Dreaming, thinking, doing: a game changer for AUC?


By Ties Gijzel

— On Wednesday evening April 22nd, the event Voices of AUC took place at AUCafé. Voices of AUC was organized by a team of 11 AUC students and attracted more than 50 students, staff and management. The participants brainstormed about the future of the university, using a new form of round-table discussion called G1000. The evening’s outcome will be drafted into a report that summarizes the participants’ ideas of AUC’s strengths and weaknesses, which will in turn be handed to the newly arriving dean.

The evening was divided into three stages, each contributing to the development of tangible ideas, guided by a mediator. In the first round, “Dreaming,” every participant tried to envision AUC and the community as they would like it to be. The second round, “Thinking,” functioned to turn the dreams into concrete ideas, without taking into account their practicality. In the final “Doing” round, participants had to come up with actual practical solutions.

After each round, all participants switched tables and continued the discussion in a new setting. This way, more people with different AUC backgrounds shared their view on each other’s ideas. Eventually the findings in the first round, such as ‘learning how to speak a new language fluently’ and ‘more socio-economic diversity’, were narrowed down to more concrete wishes like ‘language courses during the normal semesters’ and ‘send AUC ambassadors abroad’.

When discussing where AUC could improve, almost all groups agreed on certain issues. Chiefly, participants criticized the lack of socio-economic diversity, the class attendance policy, and argued for more interdisciplinary exchange between majors.  Dr. Michiel van Drunen, Head of Studies, Sciences, illustrated the call for more academic diversity by stating that the role of science could be more interwoven with the other fields of study.

On the other hand, participants also indicated in what areas AUC is performing well, such as the university’s small classes, its cultural diversity and freedom to explore one’s study direction.

Michael Vermeer, a third year AUC student who came up with the idea of organizing a G1000 for AUC, believes that the concept can help breaking what he calls “a political impasse,” where people stop voting because they lose connection with their representatives. “Platforms like the G1000 aim to encourage bottom up participation,” Vermeer said. “And with Voices of AUC we have adapted a similar system to AUC.”

Aqsa Hussain, a second year AUC student and member of AUC’s student council, was surprised by the type of people that showed up. “This new event appeals to students’ interest as it’s not repetitive,” Hussain stated. “Most people here weren’t present at the General Assembly.”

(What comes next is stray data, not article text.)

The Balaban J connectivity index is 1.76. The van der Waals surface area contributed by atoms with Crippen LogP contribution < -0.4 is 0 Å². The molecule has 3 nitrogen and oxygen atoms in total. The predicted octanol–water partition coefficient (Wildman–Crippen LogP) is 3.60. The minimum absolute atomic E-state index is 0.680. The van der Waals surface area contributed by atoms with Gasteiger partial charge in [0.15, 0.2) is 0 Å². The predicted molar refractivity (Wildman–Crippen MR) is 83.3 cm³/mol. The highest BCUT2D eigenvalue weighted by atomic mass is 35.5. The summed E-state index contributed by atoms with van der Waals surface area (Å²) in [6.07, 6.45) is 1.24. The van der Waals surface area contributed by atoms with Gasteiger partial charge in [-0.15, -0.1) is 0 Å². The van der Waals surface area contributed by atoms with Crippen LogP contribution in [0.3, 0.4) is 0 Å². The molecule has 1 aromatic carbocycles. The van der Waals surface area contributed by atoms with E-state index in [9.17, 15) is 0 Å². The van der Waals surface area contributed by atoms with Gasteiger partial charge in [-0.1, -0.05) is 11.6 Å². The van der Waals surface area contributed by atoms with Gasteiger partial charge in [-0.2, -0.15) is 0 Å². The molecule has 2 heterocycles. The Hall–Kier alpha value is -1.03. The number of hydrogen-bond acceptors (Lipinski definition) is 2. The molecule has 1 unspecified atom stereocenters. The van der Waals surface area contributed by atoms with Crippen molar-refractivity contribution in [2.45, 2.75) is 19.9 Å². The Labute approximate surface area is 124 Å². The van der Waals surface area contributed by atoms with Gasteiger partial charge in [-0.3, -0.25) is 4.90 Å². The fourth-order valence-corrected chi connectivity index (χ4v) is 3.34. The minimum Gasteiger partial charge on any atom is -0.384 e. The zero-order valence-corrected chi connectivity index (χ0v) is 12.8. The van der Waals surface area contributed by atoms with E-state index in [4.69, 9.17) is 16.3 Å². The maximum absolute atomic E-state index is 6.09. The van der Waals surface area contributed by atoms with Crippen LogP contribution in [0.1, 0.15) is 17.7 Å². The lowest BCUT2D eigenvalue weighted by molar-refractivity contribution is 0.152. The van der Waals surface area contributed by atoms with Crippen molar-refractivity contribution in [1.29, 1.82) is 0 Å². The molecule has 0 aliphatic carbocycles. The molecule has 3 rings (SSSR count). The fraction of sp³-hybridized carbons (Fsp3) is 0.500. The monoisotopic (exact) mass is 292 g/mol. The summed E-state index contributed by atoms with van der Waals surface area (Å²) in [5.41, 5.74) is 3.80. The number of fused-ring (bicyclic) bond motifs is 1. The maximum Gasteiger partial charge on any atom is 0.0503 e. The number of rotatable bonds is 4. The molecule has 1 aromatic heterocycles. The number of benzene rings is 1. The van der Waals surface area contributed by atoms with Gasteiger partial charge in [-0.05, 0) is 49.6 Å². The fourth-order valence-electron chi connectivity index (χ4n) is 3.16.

Pim Verkleij, a third year student, illustrated Hussain’s point. “I haven’t really attended other AUC related events, except for Solace parties maybe,” he said. “But AUC Voices is the first event where I can actually do something with my opinion.”

In addition to the more than 40 students, eight teachers participated. Dr. Michael McAssey, a BRMS teacher at AUC, was interested in seeing what people’s concerns were about the institution. “Now [that] we’re in a transition into a new leadership, it’s good to be able to express what we think they need to know about us,” he said.

According to Marloes Vlind, a VU sociologist who attended the event for research purposes, the real strength of a G1000 round table discussion lies in providing dialogue. “A G1000 offers a platform of communication between people that normally aren’t in contact with each other,” Vlind said. “It is commonly used to open a discussion between public servants and civilians – this way public servants aren’t the only experts anymore.”

However, the extent to which a G1000 will be effective will depend on what steps are taken after the event. “The […] participants do not necessarily represent the entire community,” Vlind said. “During the current meeting, agreements should be made and meetings should be scheduled between all parties involved. Otherwise the initiative would only have resulted in a nice evening.”

Vermeer is busy ensuring that the outcomes of this night will be implemented. As the event came to an end, he asked the most enthusiastic students to draft a report. “The AUC Student Council will supervise this small group of students and then present the report to the next dean,” Vermeer added.

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